Trafalgar Park, once known as Standlynch Park (sometimes Standlinch or Standlinck), is a triumph of English Palladianism and neoclassicism. Just southeast of Salisbury on the east side of the Salisbury Avon, its prospect, overlooks both the river and the medieval city. Standlynch’s first owner was Sir Peter Vandeput, Bt. (1688-1748), a London merchant of Netherlandish descent. He was a man of fashion and friends with Alexander Pope (1688-1744).
Vandeput commissioned the architect John James (1673-1746) to design the house in the early 1720s, and the house was begun in 1725. James was the translator of the 1708 edition of Claude Perrault’s Treatise on the Five Orders of Architecture as well as Andrea Pozzo’s Rules and Examples of Perspective, proper for Painters and Architects (1707, 2nd ed. 1725) and Dezallier d’Argenville’s The Theory and Practice of Gardening (1712, 2nd ed. 1728, 3rd ed. 1743).
An assistant to Christopher Wren (1632-1723) and Nicholas Hawksmoor (1661-1736), James’s work has often been overlooked by architectural historians. Howard Colvin claimed that “James was a competent architect, but he lacked inventive fancy.” However John Harris’s more recent assessment suggests that James’s work may, in fact, be worth revisiting. In fact, James was more important than scholars have often assumed. He worked for the Henry, 9th Earl of Pembroke (1693-1749), at Wilton House and studied Inigo Jones’s (1573-1652) work at Greenwich, making measured drawings of the Queen’s House. As an early Palladian, he helped set a style for English architecture that remained dominant for much of the century. In fact, as early as 1723, he completed Wricklemarsh, completed for Sir Gregory Page, 2nd Bt. (1695-1775). Robert Sanders (1727-83) would later describe the house as “one of the finest houses in England, resembling a royal palace rather than a residence of a private gentleman.”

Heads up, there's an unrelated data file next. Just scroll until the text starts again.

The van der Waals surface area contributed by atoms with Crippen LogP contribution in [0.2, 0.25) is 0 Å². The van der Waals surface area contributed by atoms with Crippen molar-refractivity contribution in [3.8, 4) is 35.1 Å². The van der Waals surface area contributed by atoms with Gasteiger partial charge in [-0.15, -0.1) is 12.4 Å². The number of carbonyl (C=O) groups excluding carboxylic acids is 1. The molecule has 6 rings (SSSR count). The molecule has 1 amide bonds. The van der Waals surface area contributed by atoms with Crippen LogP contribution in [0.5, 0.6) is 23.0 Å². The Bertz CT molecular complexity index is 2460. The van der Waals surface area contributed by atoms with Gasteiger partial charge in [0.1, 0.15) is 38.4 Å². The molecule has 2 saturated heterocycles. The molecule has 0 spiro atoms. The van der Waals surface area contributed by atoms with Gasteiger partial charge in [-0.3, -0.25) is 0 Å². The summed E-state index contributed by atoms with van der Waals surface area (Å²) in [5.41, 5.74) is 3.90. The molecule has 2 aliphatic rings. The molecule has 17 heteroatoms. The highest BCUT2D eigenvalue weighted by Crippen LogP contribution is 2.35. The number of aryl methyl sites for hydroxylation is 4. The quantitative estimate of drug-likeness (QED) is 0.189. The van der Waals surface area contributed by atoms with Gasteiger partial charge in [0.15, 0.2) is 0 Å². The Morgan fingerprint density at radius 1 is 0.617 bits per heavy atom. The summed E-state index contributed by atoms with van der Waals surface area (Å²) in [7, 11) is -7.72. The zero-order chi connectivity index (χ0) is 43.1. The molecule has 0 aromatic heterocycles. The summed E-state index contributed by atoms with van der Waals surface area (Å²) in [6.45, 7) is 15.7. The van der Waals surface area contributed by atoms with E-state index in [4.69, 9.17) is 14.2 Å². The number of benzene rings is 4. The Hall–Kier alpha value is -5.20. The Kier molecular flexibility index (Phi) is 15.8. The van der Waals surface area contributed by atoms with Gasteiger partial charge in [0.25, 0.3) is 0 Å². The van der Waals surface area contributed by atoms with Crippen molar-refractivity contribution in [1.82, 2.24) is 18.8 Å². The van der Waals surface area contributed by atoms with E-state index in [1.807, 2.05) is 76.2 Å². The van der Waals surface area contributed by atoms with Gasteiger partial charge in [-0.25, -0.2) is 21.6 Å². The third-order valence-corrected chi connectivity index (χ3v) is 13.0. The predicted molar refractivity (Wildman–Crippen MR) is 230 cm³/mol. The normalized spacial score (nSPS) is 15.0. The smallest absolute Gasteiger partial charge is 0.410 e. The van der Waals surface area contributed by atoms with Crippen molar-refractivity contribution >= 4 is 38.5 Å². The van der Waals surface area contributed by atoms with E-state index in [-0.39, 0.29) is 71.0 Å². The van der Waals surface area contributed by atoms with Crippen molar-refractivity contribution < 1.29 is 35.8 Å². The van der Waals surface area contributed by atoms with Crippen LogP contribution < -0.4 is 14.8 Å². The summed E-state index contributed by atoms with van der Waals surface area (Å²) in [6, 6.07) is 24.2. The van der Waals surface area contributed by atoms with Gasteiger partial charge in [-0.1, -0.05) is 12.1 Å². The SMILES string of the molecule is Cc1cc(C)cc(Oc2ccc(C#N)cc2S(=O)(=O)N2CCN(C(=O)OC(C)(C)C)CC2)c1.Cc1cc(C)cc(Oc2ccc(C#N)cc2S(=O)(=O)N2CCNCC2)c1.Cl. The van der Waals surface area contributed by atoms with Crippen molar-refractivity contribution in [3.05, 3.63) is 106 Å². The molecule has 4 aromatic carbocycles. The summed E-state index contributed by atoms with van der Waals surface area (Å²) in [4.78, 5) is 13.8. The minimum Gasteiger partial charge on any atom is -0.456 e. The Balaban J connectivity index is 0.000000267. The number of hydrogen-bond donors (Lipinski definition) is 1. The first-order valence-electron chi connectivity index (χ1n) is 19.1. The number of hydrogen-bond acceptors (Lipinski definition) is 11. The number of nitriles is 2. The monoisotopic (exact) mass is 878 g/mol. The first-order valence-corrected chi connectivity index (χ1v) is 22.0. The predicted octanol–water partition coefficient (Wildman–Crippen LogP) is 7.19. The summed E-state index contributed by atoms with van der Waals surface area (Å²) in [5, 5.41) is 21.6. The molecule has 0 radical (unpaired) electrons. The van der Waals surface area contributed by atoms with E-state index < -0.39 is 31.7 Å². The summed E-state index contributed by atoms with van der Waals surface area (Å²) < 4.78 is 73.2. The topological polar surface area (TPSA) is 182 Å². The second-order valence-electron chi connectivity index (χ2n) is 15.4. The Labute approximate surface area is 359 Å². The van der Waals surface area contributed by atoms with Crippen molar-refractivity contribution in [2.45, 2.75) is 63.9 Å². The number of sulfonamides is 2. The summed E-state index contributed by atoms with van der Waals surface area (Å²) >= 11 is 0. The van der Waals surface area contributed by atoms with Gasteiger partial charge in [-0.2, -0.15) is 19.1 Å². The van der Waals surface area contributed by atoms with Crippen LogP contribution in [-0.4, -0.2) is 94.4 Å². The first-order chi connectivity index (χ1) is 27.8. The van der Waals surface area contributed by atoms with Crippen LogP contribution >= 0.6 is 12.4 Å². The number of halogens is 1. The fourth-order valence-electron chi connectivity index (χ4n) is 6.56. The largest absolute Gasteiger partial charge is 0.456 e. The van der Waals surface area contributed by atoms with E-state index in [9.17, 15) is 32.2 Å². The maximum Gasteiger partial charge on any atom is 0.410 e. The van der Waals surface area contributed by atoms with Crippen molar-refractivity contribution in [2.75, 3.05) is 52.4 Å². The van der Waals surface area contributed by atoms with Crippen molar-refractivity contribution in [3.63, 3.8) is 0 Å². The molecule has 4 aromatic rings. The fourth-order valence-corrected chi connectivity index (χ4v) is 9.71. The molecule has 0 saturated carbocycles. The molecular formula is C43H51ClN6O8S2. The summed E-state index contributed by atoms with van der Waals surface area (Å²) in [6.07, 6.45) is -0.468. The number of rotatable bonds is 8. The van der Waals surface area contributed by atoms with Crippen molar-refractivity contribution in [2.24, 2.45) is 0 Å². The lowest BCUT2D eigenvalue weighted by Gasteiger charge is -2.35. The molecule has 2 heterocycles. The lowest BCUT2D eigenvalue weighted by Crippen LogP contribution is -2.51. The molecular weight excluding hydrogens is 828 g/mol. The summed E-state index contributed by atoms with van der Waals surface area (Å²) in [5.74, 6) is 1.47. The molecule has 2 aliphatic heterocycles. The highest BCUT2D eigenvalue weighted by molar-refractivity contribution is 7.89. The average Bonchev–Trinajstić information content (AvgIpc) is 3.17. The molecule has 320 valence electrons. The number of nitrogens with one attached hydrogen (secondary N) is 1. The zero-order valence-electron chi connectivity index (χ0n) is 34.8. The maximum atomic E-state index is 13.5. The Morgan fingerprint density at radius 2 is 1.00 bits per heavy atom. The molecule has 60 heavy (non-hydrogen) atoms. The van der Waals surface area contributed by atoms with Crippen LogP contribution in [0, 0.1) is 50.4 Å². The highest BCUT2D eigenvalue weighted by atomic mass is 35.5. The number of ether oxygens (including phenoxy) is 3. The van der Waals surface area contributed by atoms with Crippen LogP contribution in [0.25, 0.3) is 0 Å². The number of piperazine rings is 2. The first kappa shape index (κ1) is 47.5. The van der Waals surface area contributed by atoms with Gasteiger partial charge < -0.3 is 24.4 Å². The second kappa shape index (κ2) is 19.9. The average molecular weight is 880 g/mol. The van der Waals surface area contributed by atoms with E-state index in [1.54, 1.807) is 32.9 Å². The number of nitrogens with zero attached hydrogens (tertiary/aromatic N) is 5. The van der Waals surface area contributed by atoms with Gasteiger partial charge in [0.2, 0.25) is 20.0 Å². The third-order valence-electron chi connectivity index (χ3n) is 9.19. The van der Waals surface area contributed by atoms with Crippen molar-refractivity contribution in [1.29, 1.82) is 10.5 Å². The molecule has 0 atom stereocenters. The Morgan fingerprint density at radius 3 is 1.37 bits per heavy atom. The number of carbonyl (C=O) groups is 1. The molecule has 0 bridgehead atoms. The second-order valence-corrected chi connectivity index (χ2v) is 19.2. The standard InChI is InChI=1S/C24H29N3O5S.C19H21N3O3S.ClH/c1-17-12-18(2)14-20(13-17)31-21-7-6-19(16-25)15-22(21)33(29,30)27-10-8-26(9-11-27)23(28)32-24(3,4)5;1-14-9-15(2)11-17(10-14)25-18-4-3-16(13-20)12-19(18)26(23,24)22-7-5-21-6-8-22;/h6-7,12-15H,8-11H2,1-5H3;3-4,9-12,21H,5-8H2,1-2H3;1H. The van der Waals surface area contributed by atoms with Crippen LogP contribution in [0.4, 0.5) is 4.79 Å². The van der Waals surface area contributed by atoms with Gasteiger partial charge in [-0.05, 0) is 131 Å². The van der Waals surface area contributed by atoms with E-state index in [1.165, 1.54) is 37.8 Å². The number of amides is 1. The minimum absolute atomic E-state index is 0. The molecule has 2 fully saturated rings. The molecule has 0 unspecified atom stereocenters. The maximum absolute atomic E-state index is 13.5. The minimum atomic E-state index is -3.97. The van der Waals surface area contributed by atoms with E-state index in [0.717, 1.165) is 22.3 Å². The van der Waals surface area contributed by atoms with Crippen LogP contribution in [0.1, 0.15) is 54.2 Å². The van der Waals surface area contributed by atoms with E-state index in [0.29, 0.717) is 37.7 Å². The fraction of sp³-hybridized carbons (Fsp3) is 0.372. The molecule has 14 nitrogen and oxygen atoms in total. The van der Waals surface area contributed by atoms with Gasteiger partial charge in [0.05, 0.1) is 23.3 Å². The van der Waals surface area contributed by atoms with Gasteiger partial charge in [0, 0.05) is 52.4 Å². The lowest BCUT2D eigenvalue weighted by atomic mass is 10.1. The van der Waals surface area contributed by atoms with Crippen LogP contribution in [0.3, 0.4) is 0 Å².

Construction at Standlynch was completed in 1733. Like Wricklemarsh, the house was originally modeled as a Palladian villa, without the wings that transformed the house’s prospect in the 1760s. Likewise, the portico, which now defines its entrance, was absent in the original design. The ballustrade was not added to the house until William Butterfield’s work in 1859. And, the formal gardens in the rear were another nineteenth-century addition.
The grand entrance hall, with its high-relief plasterwork and coped ceiling, was likely designed by James. It follows the popular Palladian villa “cube room” format found in contemporary construction at Marble Hill, Sudbrook Park, Wilton House, and Houghton Hall. Jonesian in inspiration, James paid homage to Inigo Jones in a portrait relief embedded in the hall fireplace’s over-mantel. The plaster portrait of Inigo Jones is modeled on Anthony Van Dyck’s (1599-1641) portrait sketches, now at Chatsworth and printed during the seventeenth century. The fireplace itself derived from the designs of Jones.